Case Study: When Work Gets in the Way of Sleep
SleepSpec Sleep Shades help night owls get to sleep
Recent scientific research has revealed how light, in particular, blue light is capable of resetting one’s circadian rhythm or “body clock” – the 24-hour cycle that tells our bodies when to sleep and regulates many other physiological processes. This internal body clock is affected by environmental factors such as light and temperature.
Blue light suppresses the production of melatonin – the sleep hormone – which is needed by the body for effective sleep. Electronic devices such as computers, cellphones, tablets as well as LED and fluorescent lights emit high levels of blue light. Therefore exposure to any of these prevents melatonin production and tells the brain to wake up, thus disturbing the body’s natural rhythm.
The consequences of disrupting the circadian rhythm go beyond just tiredness and lethargy. Scientists now believe that it can have serious repercussions to one’s health. According to Dieter Kunz, director of Sleep Research and the Clinical Chronobiology Research Group at Charité – Universitätsmedizin Berlin, maintaining synchronised circadian rhythms is important to health and well-being. ‘A growing body of evidence suggests that a desynchronisation of circadian rhythms may play a role in various tumoral diseases, diabetes, obesity and depression,’ he says.
Therefore those involved in careers with irregular or long work hours such as shift workers have been called ‘models for internal desynchronisation’ and are believed to be prone to diseases including cardiovascular disorders and cancer.
‘Many people work long hours, while other careers just dictate that one work into the night,’ says Dr Robert Daniel, Specialist Ophthalmologist and creator of the SleepSpec. ‘The problem is that this generally prolongs exposure to blue light subsequently affecting the body’s ability to prepare for sleep.’
The SleepSpec presents a non-invasive, non-medicated solution to this problem. The orange lenses in the SleepSpec filter out all blue light allowing for melatonin production. Worn for a minimum of two hours before bedtime, SleepSpec will ensure an easier transition to sleep and better quality of sleep.
‘It would be impossible for individuals to simply stop working or stop using their cellphones or tablets,’ says Dr Daniel. ‘SleepSpec allows one to carry on with work and life as usual but without the negative effect of blue light.’
Barbara Gillman, who has been a drama coach and radio presenter for many years, has battled consistently with winding down at night and getting to sleep. ‘My work often means staying out late – whether it be giving late classes to students or presenting training or attending performances. The problem is that when I get home it is difficult to get the brain to shut off and go to sleep,’ says Gillman.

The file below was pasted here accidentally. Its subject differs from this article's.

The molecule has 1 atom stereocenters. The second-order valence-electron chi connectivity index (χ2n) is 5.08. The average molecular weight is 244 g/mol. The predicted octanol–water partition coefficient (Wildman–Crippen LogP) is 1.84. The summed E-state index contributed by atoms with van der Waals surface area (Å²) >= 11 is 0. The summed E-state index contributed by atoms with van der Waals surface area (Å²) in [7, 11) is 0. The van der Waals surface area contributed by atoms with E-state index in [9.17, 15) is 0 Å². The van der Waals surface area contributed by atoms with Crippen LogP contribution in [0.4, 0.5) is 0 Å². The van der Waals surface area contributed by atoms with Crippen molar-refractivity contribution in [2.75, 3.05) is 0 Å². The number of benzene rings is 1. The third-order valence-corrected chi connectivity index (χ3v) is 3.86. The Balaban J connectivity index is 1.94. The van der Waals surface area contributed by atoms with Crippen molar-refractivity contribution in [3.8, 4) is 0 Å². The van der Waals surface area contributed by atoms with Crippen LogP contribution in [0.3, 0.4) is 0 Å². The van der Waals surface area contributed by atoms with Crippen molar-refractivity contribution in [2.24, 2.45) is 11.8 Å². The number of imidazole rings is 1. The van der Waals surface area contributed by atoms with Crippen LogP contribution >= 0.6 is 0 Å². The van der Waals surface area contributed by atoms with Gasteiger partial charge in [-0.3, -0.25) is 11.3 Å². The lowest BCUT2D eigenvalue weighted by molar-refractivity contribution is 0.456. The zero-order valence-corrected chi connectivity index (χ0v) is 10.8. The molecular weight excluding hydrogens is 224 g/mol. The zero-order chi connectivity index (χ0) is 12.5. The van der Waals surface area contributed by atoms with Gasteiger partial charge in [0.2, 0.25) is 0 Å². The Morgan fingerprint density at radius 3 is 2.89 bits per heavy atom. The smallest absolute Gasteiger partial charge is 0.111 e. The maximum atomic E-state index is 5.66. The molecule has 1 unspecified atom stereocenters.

She heard about the SleepSpec by chance from Dr Daniel, who is her ophthalmologist.
‘I was keen to give them a try and whilst it did take a bit of time to get used to wearing them, they have been brilliant. I felt the difference almost immediately. I could feel the body calming down and falling asleep was so much easier. Also if you wake up at night you just pop the glasses on so that the light does not disturb your sleep too much,’ says Gillman.
She added that she now wakes up feeling more rested.
‘I have subsequently got a pair of the SleepSpec for my husband. We had the optical insert made with his prescription lenses so that he can use them without his normal spectacles and we are thrilled with the results,’ she says.
The SleepSpec is an ideal solution for businessmen who need to work late to meet deadlines or who travel across timelines where jetlag is an issue. ‘One can carry on with work without interruption or control when one needs to sleep by using the SleepSpec,’ explains Dr Daniel. ‘It is perfectly safe and there is no medication involved so there are no side effects.’
In addition to just getting better sleep and therefore being able to function optimally, additional research has shown a link between poor sleep patterns and various mental illnesses including Dementia, Parkinsons Disease and Alzheimers.
‘When we sleep at night the brain detoxes, if the body is not getting enough sleep or if the quality of sleep is not good then the brain is unable to eliminate these toxins or waste and so they accumulate and it is believed that this accumulation of waste material that is thought to make one more susceptible to these illnesses,’ he explains.
Furthermore, there is growing evidence that there is a higher rate of developing depression amongst users of sleeping pills. It is also believed that the use of sleeping pills is often associated with suicide.
‘Keeping these findings in mind, the SleepSpec represents a highly effective solution to insomnia and sleep difficulties preventing individuals from using medication which may have other harmful side-effects,’ says Dr Daniel.